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Marijuana and Tetrahydrocannabinol (THC) are separate schedule 1 drugs. The definition of a schedule 1 drug includes:

The drug or other substance has no currently accepted medical use in treatment in the United States.

[From Wikipedia]

However, US Patent 6630507, which was assigned by The United States of America as represented by the Department of Health and Human Services, says:

THC (tetrahydrocannabinol) is another of the cannabinoids that has been shown to be neuroprotective in cell cultures, but this protection was believed to be mediated by interaction at the cannabinoid receptor, and so would be accompanied by undesired psychotropic side effects.

Actually there is quite a bit about the medicinal value of THC throughout this patent. If the United States has a patent that says Tetrahyrdocannabidol has medicinal value, why is it labeled as a Schedule 1 substance?

  • @indigochild Yes, I'm trying to figure out how the federal government can claim both Cannabis and THC have no medicinal value, and at the same time own a patent that says many Cannabinoids, including Tetrahydrocannabinol, has medicinal value. It seems like they're lying, and I'm trying to figure out how this is not a lie. Unless it is a lie, then the acceptable answer would be that they're lying. – Cannabijoy Jan 11 '17 at 21:05
  • @indigochild That looks pretty good, except I know what their "position" is. They say it over and over again. So as long as answers don't dwell too much on that, and stay focused on why I'm asking, then I think this will be okay. What do you think? – Cannabijoy Jan 11 '17 at 21:40
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tl;dr - Whether or not there is any medical usage of marijuana is not relevant to determining whether it is controlled, and what schedule it should be on.

Scheduled Substances

As the question says, marijuana is schedule 1 drug. A drug becomes scheduled through one of two processes:

  1. Law may dictate that a substance is controlled, and which schedule it falls on.
  2. The Drug Enforcement Agency (DEA) and Food and Drug Administration (FDA) may add or remove substances from the list, as well as change their schedule, based on scientific, medical, or other information as they see fit. There is a specific process in place; rather than reading the original act I recommend the Wikipedia summary.

Marijuana as a Controlled Substance

Marijuana was placed on the schedule of controlled substances by the Controlled Substances Act. Since this was done by statute, and not by regulatory agencies, whether or not marijuana has a medical application is ultimately unimportant. Congress may consider any information (or not consider information) as it sees fit.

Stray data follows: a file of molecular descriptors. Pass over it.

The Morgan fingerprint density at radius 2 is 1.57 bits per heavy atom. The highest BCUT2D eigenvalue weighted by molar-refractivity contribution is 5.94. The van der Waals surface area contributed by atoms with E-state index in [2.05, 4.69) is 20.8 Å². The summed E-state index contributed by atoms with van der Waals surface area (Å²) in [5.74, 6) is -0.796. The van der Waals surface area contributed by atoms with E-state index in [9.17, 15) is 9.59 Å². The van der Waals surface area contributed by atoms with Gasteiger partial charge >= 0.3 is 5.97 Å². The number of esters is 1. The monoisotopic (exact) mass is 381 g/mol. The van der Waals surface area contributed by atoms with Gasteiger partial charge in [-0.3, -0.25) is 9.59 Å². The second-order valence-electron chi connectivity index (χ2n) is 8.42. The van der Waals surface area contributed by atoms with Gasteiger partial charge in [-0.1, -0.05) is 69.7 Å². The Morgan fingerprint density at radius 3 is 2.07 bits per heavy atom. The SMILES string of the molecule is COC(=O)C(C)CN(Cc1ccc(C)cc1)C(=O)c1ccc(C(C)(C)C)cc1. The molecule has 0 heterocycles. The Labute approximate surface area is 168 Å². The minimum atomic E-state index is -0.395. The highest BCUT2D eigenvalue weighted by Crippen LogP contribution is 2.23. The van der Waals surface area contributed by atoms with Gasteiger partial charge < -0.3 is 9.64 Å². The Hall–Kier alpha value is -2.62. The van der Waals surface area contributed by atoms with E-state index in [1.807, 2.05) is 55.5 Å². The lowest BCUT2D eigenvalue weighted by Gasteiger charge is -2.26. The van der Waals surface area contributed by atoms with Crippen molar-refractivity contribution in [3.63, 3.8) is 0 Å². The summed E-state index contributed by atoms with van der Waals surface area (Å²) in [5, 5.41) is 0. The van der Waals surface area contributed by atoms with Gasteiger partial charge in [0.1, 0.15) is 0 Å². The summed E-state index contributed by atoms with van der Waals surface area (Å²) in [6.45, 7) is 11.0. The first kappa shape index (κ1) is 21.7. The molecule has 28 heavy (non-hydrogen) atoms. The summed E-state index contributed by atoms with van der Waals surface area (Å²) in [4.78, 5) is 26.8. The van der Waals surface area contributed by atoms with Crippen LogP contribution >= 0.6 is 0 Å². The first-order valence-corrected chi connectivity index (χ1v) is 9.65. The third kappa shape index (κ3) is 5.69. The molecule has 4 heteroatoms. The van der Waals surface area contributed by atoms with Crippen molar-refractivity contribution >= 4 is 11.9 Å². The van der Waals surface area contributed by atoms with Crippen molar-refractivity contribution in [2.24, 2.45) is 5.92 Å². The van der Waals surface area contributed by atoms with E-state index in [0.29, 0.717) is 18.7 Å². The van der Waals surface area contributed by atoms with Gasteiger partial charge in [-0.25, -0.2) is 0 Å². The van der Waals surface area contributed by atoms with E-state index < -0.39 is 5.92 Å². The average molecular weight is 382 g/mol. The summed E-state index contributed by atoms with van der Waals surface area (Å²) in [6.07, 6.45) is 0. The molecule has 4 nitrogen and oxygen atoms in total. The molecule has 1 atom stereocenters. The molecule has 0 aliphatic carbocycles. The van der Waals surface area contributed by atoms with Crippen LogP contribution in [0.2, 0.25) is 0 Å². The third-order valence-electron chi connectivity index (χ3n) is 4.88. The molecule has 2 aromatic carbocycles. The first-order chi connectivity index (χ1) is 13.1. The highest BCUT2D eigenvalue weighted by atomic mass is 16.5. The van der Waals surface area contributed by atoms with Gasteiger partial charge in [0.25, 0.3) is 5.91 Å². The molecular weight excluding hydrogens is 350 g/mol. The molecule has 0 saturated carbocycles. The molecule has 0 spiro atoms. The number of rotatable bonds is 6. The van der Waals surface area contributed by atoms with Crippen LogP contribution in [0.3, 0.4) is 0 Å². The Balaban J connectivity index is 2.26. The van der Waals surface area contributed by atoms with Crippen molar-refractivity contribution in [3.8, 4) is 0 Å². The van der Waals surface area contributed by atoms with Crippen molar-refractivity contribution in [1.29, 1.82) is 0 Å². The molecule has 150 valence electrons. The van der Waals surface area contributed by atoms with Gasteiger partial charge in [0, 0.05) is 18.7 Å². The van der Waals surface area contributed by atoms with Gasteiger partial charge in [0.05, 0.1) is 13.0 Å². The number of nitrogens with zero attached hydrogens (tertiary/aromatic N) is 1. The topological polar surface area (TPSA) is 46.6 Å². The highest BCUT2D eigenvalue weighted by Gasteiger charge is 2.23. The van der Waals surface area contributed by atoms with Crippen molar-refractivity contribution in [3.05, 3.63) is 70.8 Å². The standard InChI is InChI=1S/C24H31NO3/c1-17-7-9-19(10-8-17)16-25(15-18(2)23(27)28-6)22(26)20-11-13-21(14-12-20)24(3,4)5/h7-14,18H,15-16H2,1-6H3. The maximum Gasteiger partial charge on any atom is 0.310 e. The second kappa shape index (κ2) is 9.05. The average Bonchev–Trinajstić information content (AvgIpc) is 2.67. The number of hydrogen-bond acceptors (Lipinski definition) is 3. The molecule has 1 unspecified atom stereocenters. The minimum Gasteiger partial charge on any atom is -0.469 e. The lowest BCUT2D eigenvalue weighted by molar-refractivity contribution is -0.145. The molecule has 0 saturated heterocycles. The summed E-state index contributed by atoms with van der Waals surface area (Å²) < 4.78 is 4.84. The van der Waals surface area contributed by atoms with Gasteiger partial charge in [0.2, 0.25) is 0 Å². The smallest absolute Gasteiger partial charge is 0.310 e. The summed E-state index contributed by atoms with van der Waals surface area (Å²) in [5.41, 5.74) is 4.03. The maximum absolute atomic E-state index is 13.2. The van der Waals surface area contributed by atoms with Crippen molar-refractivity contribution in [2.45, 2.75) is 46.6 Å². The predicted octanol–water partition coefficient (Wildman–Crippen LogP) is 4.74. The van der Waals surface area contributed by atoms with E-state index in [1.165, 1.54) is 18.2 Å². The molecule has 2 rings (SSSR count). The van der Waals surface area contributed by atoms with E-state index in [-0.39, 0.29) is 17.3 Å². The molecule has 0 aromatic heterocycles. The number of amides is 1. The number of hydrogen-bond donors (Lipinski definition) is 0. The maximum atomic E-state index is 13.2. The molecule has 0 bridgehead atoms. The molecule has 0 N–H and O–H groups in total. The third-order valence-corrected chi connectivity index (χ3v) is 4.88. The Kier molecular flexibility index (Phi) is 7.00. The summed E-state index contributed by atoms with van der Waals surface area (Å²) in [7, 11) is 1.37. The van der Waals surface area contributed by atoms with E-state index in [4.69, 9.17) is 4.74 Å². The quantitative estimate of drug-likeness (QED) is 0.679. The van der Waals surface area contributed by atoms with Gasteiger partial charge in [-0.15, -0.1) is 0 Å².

Additionally, the federal law dealing with controlled substances says that controlled substances can have medical usage:

Many of the drugs included within this subchapter have a useful and legitimate medical purpose and are necessary to maintain the health and general welfare of the American people.

[Source: 21 US Code § 801]

  • Thank you indigochild. I have edited my question to be more clear about what I'm asking for. This seems to answer the question of how the federal government is able to get around following their own laws, but it doesn't explain why THC is a Schedule 1 substance while the federal government has a patent that explicitly says THC and other Cannabinoids do in fact have medicinal value. I hope my question is more clear now. Please let me know if there is something you don't understand. Thank you. – Cannabijoy Jan 11 '17 at 5:25
  • This looks really good indigochild, except that the specific scheduling of THC and "Marihuana" says that they have no accepted medicinal value. So the "Many of the drugs..." section cannot apply to Schedule 1 substances, correct? If the government owns a patent that says THC and Marijuana have medicinal value, but put it under a schedule that claims THC has no medicinal value, then doesn't that mean they are lying? I'm not saying it's illegal for the government to lie, but it's not very nice. – Cannabijoy Jan 12 '17 at 4:41
  • I guess what you're ultimately saying is, none of that matters because it's a statute of the CSA, so because of interstate commerce, they can do whatever they want. Is that right? – Cannabijoy Jan 12 '17 at 4:41
  • @Joshua It's the same reason tomatoes are considered a vegetable for tax purposes. – JAB Mar 28 '17 at 14:24
  • @JAB - That will depend what taxes you mean. The US Supreme Court decided that for the purposes of taxes on imports the tomato is a vegetable. Sales taxes are collected at the state level, and at least in the states I have lived in neither fruits nor vegetables were taxed. – indigochild Mar 28 '17 at 14:40

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